NATO commander wants reserve force for Afghanistan
October 18, 2006
ARLINGTON, Va. — The commander of NATO troops in Afghanistan said he needs a reserve force to be sent where they are most needed.
“I’m unabashed about saying that I do need that reserve force, because at the moment, if there’s a problem or an opportunity, I find it sometimes hard to mitigate on the one hand and exploit on the other, and just one battalion group — properly equipped — would be a priceless asset,” said British Gen. David Richards.
Richards commands about 31,000 NATO troops, including about 12,000 U.S. troops.
Speaking to reporters Tuesday, Richards said he may be able to create such a reserve force from troops within theater after about 1,000 Polish troops arrive in Afghanistan early next year.
He said the summer was tough for NATO forces in Afghanistan, but they managed to deal the Taliban a psychological blow with Operation Medusa, a fight with Taliban that began in September in the vicinity of Kandahar.
“We’re getting by. We’ve stabilized the situation here this fall, but we could have done even better with that asset,” Richards said.
British troops pulled out of a troubled district in southern Afghanistan on Tuesday, while fighting across the country killed 44 suspected Taliban militants, officials said.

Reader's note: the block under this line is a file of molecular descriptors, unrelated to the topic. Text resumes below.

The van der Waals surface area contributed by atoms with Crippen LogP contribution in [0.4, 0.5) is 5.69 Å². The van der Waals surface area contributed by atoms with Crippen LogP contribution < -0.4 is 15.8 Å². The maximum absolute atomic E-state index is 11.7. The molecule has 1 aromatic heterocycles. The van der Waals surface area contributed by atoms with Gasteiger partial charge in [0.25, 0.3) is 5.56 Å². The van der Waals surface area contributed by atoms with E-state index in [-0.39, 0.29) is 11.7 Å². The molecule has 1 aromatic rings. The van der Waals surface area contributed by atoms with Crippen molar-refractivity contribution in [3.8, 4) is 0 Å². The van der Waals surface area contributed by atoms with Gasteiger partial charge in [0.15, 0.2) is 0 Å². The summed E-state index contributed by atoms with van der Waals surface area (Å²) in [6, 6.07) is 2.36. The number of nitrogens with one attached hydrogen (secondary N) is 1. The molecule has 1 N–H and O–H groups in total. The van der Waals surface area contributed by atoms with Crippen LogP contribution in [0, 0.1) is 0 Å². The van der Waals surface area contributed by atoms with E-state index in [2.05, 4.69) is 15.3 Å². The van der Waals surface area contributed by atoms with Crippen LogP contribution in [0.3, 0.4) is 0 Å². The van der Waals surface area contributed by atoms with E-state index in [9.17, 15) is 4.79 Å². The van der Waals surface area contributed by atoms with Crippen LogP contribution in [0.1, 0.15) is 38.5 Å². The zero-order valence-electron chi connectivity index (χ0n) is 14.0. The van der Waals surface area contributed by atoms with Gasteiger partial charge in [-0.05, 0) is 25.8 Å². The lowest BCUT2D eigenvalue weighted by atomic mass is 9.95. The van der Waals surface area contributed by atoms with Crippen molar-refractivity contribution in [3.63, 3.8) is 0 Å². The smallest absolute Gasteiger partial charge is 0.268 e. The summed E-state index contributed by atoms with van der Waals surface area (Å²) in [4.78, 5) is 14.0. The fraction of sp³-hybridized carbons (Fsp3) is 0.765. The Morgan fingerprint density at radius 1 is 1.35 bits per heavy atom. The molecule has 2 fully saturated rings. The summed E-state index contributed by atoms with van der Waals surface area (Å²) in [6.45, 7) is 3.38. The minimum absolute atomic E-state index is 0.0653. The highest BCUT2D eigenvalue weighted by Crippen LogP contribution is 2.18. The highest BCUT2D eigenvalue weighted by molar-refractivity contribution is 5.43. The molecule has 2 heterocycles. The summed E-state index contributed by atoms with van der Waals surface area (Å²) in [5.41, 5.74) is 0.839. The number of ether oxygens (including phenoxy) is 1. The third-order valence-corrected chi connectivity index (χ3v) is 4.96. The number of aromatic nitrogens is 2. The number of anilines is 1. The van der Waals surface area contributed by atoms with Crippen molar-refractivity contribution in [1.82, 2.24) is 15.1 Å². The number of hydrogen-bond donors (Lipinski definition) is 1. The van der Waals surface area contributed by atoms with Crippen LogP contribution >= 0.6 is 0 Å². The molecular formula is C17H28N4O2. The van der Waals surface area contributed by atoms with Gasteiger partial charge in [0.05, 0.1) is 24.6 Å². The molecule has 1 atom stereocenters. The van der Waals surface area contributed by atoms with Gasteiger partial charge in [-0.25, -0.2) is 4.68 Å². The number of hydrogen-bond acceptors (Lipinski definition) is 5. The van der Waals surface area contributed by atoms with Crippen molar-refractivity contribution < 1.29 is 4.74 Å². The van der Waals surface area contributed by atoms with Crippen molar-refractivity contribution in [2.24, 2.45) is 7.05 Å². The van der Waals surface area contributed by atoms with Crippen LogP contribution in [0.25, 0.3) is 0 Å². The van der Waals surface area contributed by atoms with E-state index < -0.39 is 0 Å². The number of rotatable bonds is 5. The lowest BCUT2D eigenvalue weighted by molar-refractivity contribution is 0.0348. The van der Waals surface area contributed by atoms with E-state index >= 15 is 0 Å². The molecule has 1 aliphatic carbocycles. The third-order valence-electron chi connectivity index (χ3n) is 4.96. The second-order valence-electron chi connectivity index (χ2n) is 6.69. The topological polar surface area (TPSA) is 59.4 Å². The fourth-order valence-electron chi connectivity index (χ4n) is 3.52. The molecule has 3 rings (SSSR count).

Mark Laity, a NATO spokesman in Kabul, said the troops were leaving Helmand province’s Musa Qala district because it had been 35 days since the last major clash. They would leave Afghan security forces in charge.
Musa Qala has been one of the most volatile regions of Helmand, where about 4,000 British troops who deployed to the province in the spring have met with stiffer resistance than expected from resurgent Taliban militants.
“It actually proves that there’s been an improved security situation because we are able to hand over to Afghan police,” said a spokeswoman at Britain’s Ministry of Defence, speaking on condition of anonymity.
Elsewhere in Afghanistan, heavy fighting continued Tuesday. A U.S.-led coalition airstrike killed a suspected midlevel Taliban commander and up to 15 other militants in southern Uruzgan province. Three 500-pound bombs were dropped early Tuesday on a compound in the Khod Valley in support of a NATO-led operation targeting a group of militants who had previously ambushed NATO and Afghan troops, an alliance statement said.
Afghan army forces battled insurgents near the eastern border with Pakistan for nearly five hours, in a clash that left 24 suspected militants and one soldier dead, said Gen. Mohammed Zair Azimi, the Defense Ministry spokesman. The two sides fought with assault rifles, rocket-propelled grenades and heavy machine guns in the Barmal district of eastern Paktika province, Azimi said, adding that five suspected insurgents were wounded but escaped, while three others were detained, Azimi said.
The Associated Press contributed to this report